June 21 Freedom Day reportedly to be delayed by four weeks

Amidst the rapid increase in the number of Delta variant cases, Boris Johnson would reportedly push back the Freedom Day until July 19 on Monday.

June 21 Freedom Day reportedly to be delayed by four weeks
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Following a rapid rise in the cases of Delta variant, first found in India, Boris Johnson is said to delay the final lifting of lockdown restrictions in England. The government plans to put back the June 21 Freedom Day for up to four weeks - until July 19. This decision comes as they race to roll out the vaccination drive for younger age groups.

The expected final decision would be taken on Sunday, whereas the formal announcement by Prime minister Boris Johnson would be made at a conference on Monday.

Why the delay?

There have been repeated warnings from scientists that the spread of the Delta variant could cause a ‘substantial’ third wave if the lockdown restrictions are lifted. While the government initially said it was too early to comment on the easing up of lockdown, Mr Johnson recently said:

On Monday ... we’ll have a look at where we are. I think what everybody can see very clearly is that cases are going up, and in some cases hospitalisations are going up.

The Delta variant is estimated to be 60% more transmissible than the Kent variant that took over the UK in winter. On this, the foreign office minister James Cleverly said:

We always knew there would be a chance of mutations and variants - that’s why this unlocking process was a progressive one and that’s why we have had these decision points laid out … We will make decisions with regard to lockdown based on the most up-to-date information.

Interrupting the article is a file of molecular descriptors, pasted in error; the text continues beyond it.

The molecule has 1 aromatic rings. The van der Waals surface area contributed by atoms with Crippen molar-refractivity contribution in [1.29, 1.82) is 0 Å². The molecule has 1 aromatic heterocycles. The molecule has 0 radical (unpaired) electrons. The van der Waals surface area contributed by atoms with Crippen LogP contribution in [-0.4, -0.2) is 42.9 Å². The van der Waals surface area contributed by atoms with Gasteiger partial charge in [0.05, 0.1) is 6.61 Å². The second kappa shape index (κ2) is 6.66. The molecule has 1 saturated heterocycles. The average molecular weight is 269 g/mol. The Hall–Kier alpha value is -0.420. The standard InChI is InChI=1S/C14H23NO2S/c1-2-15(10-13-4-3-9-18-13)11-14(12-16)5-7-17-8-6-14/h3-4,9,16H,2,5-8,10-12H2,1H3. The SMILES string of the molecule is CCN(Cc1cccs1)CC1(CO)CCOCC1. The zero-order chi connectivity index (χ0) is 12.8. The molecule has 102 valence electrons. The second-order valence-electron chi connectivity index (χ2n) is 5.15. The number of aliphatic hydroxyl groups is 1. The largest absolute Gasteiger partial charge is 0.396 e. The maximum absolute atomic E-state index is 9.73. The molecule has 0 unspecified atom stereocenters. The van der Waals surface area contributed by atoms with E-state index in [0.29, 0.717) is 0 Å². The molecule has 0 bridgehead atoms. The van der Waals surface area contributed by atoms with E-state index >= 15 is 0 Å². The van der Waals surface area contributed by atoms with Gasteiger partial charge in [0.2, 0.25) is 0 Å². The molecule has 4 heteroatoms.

That said, there are bleak chances that the easing up would happen as planned, as the Delta variant accounts for 96% of the new cases in the UK. Public Health England data showed an increase of 29,892 cases from the previous week, making a total of 42,323 cases on Friday.

Is vaccination effective?

Research published by NHS England suggests that two doses of vaccines are far more effective than a single dose. With a single dose of AstraZeneca and Pfizer the protection rate was just 33%, however with both jabs the rate went up to 60% and 88%, respectively. Thus, Mr. Johnson said:

What we need to assess is the extent to which the vaccine rollout, which has been phenomenal, has built up protection in the population in order for us to go ahead to the next stage. And so that’s what we’ll be looking at.

Clearly, vaccines have proven to be tremendously effective. Consequently, British Medical Association chairman – Dr Chaand Nagpaul believes more time is needed to vaccinate the younger generation and argues:

With only 54.2 per cent of the adult population currently fully vaccinated and many younger people not yet eligible, there is a huge risk that prematurely relaxing all restrictions will undo the excellent work of the vaccine programme and lead to a surge of infections.

Thus, the delay would focus mainly on vaccinating more people and preventing the possibility of a third wave as much as possible.